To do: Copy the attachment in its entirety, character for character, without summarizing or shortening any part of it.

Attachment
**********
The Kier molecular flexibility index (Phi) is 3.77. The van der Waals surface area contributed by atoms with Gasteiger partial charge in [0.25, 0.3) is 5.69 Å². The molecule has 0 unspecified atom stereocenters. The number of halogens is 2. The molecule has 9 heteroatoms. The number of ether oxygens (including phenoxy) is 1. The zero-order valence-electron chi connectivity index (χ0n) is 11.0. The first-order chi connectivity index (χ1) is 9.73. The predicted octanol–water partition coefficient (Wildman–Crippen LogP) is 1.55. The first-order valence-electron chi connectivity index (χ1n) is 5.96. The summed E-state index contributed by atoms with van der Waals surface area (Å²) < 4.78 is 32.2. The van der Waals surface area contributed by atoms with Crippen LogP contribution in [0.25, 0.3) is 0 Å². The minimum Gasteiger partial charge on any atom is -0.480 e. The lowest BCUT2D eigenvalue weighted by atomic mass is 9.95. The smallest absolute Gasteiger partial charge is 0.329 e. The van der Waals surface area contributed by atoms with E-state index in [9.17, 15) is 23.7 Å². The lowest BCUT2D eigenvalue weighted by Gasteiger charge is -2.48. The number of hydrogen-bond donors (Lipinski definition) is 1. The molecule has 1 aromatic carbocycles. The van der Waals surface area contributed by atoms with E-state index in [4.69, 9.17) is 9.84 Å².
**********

The Kier molecular flexibility index (Phi) is 3.77. The van der Waals surface area contributed by atoms with Gasteiger partial charge in [0.25, 0.3) is 5.69 Å². The molecule has 0 unspecified atom stereocenters. The number of halogens is 2. The molecule has 9 heteroatoms. The number of ether oxygens (including phenoxy) is 1. The zero-order valence-electron chi connectivity index (χ0n) is 11.0. The first-order chi connectivity index (χ1) is 9.73. The predicted octanol–water partition coefficient (Wildman–Crippen LogP) is 1.55. The first-order valence-electron chi connectivity index (χ1n) is 5.96. The summed E-state index contributed by atoms with van der Waals surface area (Å²) < 4.78 is 32.2. The van der Waals surface area contributed by atoms with Crippen LogP contribution in [0.25, 0.3) is 0 Å². The minimum Gasteiger partial charge on any atom is -0.480 e. The lowest BCUT2D eigenvalue weighted by atomic mass is 9.95. The smallest absolute Gasteiger partial charge is 0.329 e. The van der Waals surface area contributed by atoms with E-state index in [9.17, 15) is 23.7 Å². The lowest BCUT2D eigenvalue weighted by Gasteiger charge is -2.48. The number of hydrogen-bond donors (Lipinski definition) is 1. The molecule has 1 aromatic carbocycles. The van der Waals surface area contributed by atoms with E-state index in [4.69, 9.17) is 9.84 Å².